One important factor to get OpenPatch going and to spread the word about it is to talk about it and share content on social media, like Twitter, Facebook, or Reddit.
Of course, you have to have great content which is of interest to people. But you also have to present it in such a way that people will click on a shared link and examine the content in more detail. Therefore, your social media strategy needs to be on point.
For OpenPatch we will think about our social media strategy first before we start with our rebuild. We think that building an audience that is interested in the stuff we do, while we are rebuilding our platform, could be a Kickstarter.
In the upcoming posts, we will explain what we are doing and planning to do to build an audience interested in OpenPatch. In this post, we will explain how we are creating beautiful and appealing social media posts.
For social media posts, you need to understand how previews of shared links are created. All big social media networks make use of the open graph protocol. The open graph protocol basically defines some metatags which need to be placed inside the head of HTML documents. Even though there are many, we will focus on these:
og:title- The title of your object as it should appear within the graph, e.g., "The Rock".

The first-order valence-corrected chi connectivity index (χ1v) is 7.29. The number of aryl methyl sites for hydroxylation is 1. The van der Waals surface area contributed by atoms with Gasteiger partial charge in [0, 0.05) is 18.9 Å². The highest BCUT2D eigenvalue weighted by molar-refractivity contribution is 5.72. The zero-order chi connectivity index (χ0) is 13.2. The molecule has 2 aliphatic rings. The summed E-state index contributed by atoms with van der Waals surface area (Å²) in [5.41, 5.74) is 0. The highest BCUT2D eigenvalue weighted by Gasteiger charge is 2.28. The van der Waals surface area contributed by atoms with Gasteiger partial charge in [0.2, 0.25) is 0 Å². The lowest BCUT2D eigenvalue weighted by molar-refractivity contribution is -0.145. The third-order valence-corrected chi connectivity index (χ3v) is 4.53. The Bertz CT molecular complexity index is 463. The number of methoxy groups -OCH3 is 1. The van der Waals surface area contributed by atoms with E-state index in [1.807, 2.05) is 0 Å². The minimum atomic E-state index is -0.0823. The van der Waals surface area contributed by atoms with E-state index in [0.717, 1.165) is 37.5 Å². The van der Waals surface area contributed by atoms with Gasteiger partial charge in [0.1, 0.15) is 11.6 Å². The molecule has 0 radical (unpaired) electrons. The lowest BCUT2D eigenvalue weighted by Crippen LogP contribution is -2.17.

og:type- The type of your object, e.g., "video.movie". Depending on the type you specify, other properties may also be required.
og:image- An image URL which should represent your object within the graph.
og:url- The canonical URL of your object that will be used as its permanent ID in the graph, e.g., "https://www.imdb.com/title/tt0117500/".
For example, for our Blog (copy of our dev.to blog) we know what the title, type, and URL should be. We could also create a unique image for each blog post and just set the image manually. But we would like to have a consistent style for the images. Therefore, we have created a microservice which just creates these images on-the-fly depending on URL query parameters. It is built on top of og-image by vercel, but was adapted to fit our custom style. It supports light and dark images, usernames, avatars, markdown, and additional icons. Here are two examples:
The url for the second image looks like this:
What do you think? Would you stop scrolling through social media, if you encounter one of our images?